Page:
2015 Fantasy Baseball: Evan Gattis, a Tale of Two Very Different Months
The window to buy low on Evan Gattis has likely faded. The designated hitter who is catcher eligible, plays every day, and hits a ton of homers has finally started to seriously contribute to fantasy teams after a slow start. The question now is do you move him while he is hot, hold on to him, or go out and try and buy him if you are looking for help at catcher or in the utility spot.
Looking at strikeout and walk rates, Gattis has been who he has always been. We now have just under 1,000 plate appearances of Gattis in the majors, and he has consistently been right around a fiver percent walk rate and just above a 20 percent strikeout rate. Those are not exactly comfortable numbers, but given his power and position eligibility, we can live with them. The strikeouts do not allow him to help out your batting average, but he has avoided being a complete bust in that department as well. His rookie year he hit .243 and his sophomore campaign he hit .263, as much of the variance in his average lies with his BABIP.
Taking a deeper look at his BABIP, not too much has changed between last year and this year for Gattis. His line drives are a percentage point lower, and he has traded in a few fly balls for ground balls. Overall, that should not be as drastic of an effect on his average as he has shown this year. His hard hit percentage is down, which could be a reason for the dip, but it is not reason enough for him to have a .224 BABIP after being just under .300 last season.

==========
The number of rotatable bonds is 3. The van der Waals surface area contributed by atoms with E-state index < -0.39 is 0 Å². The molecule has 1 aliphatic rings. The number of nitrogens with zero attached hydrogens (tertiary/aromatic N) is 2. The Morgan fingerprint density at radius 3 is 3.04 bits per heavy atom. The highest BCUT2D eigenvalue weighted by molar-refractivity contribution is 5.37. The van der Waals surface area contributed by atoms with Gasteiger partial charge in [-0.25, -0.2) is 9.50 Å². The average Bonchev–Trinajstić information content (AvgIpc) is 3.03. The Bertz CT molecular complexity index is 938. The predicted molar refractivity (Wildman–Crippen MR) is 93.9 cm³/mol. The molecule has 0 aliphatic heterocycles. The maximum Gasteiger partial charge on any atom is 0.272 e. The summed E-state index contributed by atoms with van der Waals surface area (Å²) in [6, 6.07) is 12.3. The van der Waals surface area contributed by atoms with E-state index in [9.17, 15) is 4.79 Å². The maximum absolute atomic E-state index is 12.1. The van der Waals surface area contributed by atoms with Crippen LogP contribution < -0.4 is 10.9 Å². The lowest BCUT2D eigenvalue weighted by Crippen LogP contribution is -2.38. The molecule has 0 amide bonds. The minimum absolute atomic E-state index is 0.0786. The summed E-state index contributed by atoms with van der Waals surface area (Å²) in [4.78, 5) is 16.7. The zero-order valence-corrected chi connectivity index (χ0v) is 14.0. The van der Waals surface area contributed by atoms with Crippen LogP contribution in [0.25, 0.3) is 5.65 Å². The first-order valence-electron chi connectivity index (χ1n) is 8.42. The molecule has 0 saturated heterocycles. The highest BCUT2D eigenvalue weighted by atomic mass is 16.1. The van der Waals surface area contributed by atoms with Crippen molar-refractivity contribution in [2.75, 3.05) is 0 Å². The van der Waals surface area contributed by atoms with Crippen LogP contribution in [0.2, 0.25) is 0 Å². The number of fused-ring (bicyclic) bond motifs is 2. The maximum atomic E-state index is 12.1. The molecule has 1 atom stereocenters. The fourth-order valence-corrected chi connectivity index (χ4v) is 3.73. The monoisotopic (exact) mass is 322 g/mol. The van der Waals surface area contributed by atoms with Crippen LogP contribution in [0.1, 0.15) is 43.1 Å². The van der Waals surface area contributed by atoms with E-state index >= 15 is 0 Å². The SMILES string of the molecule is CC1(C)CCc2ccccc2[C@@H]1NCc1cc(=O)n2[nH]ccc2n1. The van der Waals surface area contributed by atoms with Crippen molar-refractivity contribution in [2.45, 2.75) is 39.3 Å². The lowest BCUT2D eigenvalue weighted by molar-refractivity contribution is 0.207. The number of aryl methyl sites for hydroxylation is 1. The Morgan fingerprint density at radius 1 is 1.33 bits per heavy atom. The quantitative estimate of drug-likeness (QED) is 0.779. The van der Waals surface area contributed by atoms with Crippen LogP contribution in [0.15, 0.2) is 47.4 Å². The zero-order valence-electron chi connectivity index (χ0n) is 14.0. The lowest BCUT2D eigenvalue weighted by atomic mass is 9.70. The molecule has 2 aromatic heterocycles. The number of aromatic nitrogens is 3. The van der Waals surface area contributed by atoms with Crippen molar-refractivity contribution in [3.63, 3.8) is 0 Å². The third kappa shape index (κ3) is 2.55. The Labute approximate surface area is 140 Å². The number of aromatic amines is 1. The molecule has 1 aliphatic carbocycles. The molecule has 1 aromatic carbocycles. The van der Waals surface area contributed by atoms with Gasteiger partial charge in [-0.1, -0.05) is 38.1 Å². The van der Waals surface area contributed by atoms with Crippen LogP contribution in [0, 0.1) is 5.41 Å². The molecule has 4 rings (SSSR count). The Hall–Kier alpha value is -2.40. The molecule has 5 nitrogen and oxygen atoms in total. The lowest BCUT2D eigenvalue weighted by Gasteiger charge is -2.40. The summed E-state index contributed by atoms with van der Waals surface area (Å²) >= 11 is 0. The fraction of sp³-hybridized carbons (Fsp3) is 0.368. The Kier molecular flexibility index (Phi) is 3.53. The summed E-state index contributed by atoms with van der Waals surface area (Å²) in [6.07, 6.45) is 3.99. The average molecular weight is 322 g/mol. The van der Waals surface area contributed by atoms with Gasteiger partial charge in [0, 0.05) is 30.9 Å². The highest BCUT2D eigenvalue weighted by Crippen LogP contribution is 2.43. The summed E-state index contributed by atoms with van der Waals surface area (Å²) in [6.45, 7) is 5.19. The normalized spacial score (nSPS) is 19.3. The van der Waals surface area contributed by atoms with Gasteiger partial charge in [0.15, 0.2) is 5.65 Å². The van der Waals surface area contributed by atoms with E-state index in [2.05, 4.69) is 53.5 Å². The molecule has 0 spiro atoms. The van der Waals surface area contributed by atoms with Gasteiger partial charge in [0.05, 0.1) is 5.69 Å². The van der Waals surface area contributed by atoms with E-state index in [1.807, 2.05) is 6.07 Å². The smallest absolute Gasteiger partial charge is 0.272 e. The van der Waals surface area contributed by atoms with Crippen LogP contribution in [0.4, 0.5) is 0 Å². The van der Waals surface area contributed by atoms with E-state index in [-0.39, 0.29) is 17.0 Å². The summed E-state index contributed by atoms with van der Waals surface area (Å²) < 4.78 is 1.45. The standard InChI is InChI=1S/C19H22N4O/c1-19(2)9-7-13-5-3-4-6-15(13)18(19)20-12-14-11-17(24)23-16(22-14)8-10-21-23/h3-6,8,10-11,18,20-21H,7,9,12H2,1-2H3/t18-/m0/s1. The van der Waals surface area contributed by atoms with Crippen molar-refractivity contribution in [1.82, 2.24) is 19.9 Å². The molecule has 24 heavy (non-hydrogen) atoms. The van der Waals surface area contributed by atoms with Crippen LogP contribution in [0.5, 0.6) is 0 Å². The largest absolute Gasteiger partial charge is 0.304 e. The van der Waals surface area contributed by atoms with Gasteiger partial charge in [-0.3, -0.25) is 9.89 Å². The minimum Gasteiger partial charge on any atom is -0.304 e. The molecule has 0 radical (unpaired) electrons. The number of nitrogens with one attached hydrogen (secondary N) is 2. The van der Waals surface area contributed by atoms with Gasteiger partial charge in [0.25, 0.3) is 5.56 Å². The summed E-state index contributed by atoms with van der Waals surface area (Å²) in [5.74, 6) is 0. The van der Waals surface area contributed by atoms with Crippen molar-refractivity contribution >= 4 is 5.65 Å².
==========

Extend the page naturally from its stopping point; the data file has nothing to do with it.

Until his recent hot streak, which really began midway through this month, his BABIP was .179 and he was slashing .179/.205/.384. Over his past 14 games, he is slashing 302/.345/.660 with a .316 BABIP, so it looks as if the BABIP correction along with his overall production has started to correct itself. The guy can mash baseballs and although he started off very slow, he has gotten back on track and looks like the same old Gattis we got used to in Atlanta.
The difference now is playing time. With Gattis having a role as a full time designated hitter, he does not have to be sat a number of times per week. Fredi Gonzalez handled him even more cautiously than most managers do with their starting catchers, so the fact that he hit 20 home runs in consecutive years despite averaging under 400 plate appearances is a very positive sign for those who invested in him on draft day or bought low during his struggles.
There is a very real possibility that Gattis surpasses 30 home runs. Currently, in Yahoo formats, only Steven Vogt, Russell Martin, Buster Posey, Carlos Santana, and Derek Norris are ahead of Gattis in overall fantasy value produced. Only Vogt has as many home runs and the rest have gotten off to relatively fast starts compared to their career averages.
If I am looking for a catcher to buy while I am struggling with offense, I think Gattis is a great target given his surplus playing time and immense power. I would avoid selling him now, as his yearlong stat line does not accurately project how well he should hit over the rest of the year. In long term leagues, Gattis still has a lot of value as a perennial 30 home run threat as a utility option, even if he does not gain eligibility at first base or outfield this year as many had hoped when the season began. I am looking to acquire Gattis in all formats, and hopefully your trading partner is thinking this is just a hot streak and not the Gattis to expect moving forward.